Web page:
- #1

Woopa

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How can Force=0 if there is acceleration? (This is the first time I have encountered the product rule so this may be part of my misunderstanding)

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- Thread starter Woopa
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- #1

Woopa

- 21

- 4

How can Force=0 if there is acceleration? (This is the first time I have encountered the product rule so this may be part of my misunderstanding)

- #2

Filip Larsen

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- #3

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Note that the "new form" of Newton's second law given here is not valid in general. There are several threads on here analysing this question.

In fact it's not really Newton's second law, but an equation that is only valid in this specific case.

PS the author has confusingly used the same letter ##v## for the velocity of the rocket and the velocity of the expellant. A simpler way to look at this is to use conservation of momentum:

$$m_r\Delta v_r + \Delta m_e v_e = 0$$Where we need the assumption that ##\Delta m_e## is small compared to ##m_r##. Otherwise, we would need to be more explicit that the mass of the rocket is changing from ##m_r + m_e## to ##m_r## after the expellent is fired out.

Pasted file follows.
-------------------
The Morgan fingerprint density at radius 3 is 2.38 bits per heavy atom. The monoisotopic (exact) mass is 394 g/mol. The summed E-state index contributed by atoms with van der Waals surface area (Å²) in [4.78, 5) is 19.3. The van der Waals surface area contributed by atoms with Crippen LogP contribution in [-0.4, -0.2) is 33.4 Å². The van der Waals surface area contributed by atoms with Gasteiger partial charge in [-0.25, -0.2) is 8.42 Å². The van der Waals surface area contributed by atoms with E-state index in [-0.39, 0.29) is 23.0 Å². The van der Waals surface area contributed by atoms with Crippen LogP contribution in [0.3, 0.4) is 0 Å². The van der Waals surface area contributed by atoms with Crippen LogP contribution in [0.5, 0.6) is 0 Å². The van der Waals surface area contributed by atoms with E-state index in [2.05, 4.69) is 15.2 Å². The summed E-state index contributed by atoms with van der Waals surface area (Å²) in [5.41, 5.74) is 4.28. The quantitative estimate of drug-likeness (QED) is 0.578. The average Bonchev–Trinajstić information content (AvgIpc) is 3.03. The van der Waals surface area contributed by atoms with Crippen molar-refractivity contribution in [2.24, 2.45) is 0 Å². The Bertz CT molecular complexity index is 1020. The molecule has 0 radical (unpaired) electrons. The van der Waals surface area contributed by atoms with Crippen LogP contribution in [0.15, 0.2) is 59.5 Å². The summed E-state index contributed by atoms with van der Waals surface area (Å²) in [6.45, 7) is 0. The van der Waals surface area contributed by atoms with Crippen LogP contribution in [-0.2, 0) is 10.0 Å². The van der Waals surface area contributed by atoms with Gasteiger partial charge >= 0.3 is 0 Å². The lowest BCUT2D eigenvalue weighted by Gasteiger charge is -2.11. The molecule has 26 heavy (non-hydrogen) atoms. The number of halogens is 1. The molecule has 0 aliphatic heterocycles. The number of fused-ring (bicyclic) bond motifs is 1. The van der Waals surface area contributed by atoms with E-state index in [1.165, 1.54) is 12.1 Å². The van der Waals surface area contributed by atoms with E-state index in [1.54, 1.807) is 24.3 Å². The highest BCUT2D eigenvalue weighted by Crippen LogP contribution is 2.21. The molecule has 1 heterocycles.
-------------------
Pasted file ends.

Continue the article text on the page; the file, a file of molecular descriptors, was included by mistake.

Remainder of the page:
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- #4

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E.g. this recent discussion.There are several threads on here analysing this question.

- #5

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1) Wrongly stating Newton's second law as ##F = m\frac{\Delta v}{\Delta t} + v\frac{\Delta m}{\Delta t}##.

2) Mistakingly using the change in velocity of the rocket as ##\Delta v## and the velocity of the expellant as ##v## in this equation.

- #6

Mister T

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There is no acceleration. The rocket accelerates in one direction and the propellant accelerates in the opposite direction. The acceleration of the system (the system consisting of the rocket and the propellant) is zero.How can Force=0 if there is acceleration?

- #7

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https://www.physicsforums.com/threa...ed-about-newtons-2nd-law.1050482/post-6861805

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